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Debussy's Legacy and the Construction of Reputation$
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Marianne Wheeldon

Print publication date: 2017

Print ISBN-13: 9780190631222

Published to Oxford Scholarship Online: March 2018

DOI: 10.1093/acprof:oso/9780190631222.001.0001

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The Controversy over the Ode à la France

The Controversy over the Ode à la France

Chapter:
(p.98) 4 The Controversy over the Ode à la France
Source:
Debussy's Legacy and the Construction of Reputation
Author(s):

Marianne Wheeldon

Publisher:
Oxford University Press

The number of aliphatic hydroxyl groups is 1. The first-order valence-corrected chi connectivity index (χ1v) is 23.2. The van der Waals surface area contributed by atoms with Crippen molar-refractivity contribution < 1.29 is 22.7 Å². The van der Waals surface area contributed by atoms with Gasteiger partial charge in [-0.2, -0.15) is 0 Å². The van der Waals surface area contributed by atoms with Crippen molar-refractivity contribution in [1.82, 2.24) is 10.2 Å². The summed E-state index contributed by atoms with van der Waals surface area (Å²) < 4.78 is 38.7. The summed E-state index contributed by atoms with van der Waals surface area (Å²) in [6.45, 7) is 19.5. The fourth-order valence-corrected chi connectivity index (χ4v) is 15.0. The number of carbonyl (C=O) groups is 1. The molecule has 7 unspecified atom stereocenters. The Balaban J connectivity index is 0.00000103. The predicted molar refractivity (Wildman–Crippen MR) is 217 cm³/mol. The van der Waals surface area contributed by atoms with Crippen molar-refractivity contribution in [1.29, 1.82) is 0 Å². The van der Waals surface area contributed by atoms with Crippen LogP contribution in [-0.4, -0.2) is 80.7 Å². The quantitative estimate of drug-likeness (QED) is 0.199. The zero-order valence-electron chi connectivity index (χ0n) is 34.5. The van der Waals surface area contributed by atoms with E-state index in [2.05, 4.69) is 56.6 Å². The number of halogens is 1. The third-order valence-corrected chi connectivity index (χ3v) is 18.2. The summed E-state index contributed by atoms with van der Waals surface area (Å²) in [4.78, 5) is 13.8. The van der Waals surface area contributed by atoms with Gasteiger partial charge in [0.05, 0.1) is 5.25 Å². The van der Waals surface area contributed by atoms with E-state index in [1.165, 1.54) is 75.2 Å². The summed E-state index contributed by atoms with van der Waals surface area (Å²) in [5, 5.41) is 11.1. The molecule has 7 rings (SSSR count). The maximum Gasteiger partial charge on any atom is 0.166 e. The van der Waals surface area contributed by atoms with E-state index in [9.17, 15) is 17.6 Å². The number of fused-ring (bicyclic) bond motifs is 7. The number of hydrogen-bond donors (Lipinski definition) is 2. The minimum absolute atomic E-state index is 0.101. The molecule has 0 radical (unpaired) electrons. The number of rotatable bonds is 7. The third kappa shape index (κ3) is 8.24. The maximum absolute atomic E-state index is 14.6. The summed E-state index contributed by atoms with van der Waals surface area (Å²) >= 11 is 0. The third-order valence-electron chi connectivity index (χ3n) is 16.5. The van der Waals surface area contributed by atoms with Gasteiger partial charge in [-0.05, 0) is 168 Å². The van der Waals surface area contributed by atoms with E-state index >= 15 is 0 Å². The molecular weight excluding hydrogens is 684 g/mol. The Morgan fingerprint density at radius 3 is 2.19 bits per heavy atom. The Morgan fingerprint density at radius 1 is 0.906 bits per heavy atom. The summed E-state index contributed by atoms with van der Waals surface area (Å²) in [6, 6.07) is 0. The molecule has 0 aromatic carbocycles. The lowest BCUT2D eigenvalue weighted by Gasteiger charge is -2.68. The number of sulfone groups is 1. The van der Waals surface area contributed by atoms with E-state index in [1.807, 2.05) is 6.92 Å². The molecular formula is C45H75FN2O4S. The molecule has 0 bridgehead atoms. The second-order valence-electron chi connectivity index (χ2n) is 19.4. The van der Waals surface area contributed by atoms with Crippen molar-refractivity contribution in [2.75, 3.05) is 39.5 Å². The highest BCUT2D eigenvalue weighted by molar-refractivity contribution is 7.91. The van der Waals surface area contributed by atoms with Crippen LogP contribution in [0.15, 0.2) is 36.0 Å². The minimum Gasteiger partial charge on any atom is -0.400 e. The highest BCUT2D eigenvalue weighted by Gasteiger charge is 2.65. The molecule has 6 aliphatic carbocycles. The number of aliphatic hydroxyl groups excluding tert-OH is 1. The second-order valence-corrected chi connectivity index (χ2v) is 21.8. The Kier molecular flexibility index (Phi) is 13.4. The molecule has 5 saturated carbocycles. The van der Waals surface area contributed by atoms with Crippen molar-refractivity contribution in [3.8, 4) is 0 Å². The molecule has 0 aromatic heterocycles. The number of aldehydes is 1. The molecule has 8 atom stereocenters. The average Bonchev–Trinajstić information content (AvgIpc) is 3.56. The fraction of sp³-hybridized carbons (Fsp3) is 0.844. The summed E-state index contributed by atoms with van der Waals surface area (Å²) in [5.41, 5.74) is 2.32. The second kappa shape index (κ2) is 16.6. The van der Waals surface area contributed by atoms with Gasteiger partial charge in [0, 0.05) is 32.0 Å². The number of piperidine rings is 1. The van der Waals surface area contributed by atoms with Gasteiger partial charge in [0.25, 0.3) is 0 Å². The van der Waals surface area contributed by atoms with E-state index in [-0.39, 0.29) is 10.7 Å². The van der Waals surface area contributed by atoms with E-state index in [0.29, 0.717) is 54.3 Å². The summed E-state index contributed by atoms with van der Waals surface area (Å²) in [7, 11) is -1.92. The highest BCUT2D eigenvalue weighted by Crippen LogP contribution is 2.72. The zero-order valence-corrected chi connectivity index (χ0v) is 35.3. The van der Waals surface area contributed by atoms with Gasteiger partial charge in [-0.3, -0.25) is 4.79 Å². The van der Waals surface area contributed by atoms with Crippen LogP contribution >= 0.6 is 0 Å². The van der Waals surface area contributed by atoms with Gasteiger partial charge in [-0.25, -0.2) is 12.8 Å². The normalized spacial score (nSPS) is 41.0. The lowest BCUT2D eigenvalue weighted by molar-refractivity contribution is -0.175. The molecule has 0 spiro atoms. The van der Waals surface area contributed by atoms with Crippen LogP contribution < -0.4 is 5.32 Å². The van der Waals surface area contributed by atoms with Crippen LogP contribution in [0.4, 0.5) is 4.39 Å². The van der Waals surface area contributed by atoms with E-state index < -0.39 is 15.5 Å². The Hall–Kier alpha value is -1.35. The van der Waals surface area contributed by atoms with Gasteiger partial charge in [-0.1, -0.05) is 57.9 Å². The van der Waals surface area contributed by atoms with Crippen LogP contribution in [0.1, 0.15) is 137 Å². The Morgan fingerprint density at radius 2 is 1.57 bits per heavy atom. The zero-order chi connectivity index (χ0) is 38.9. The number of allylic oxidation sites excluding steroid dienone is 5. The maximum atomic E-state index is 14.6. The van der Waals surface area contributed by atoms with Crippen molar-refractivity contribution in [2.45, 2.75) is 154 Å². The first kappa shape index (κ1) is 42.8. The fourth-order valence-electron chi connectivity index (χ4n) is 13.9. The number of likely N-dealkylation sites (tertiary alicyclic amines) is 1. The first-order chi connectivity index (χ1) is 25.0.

DOI:10.1093/acprof:oso/9780190631222.003.0004

Chapter 4 considers the posthumous premieres of 1928 and their performance in a high-profile concert commemorating the tenth anniversary of the composer’s death. The event sparked fevered debate in the press and occasioned a surge of vitriolic commentary. By performing unpublished works from Debussy’s student years as well as his final incomplete work, the Ode à la France, the concert program and ensuing controversy got to the heart of what was now at stake in the composer’s posthumous reputation: what should be commemorated and who had the authority to decide. The struggle over these two questions led to numerous exchanges in the press and culminated in a lawsuit that pitted the composer’s widow, Emma, against a committee formed of Debussy’s closest friends and colleagues. Whereas the previous chapters highlighted the antagonisms between the pre- and postwar generations, Chapter 4 turns its focus to the fissures within the debussyists themselves.

Keywords:   Claude Debussy, Ode à la France, reputation, legacy, Emma Debussy, Louis Laloy, Marius-François Gaillard, François Villon, Joan of Arc

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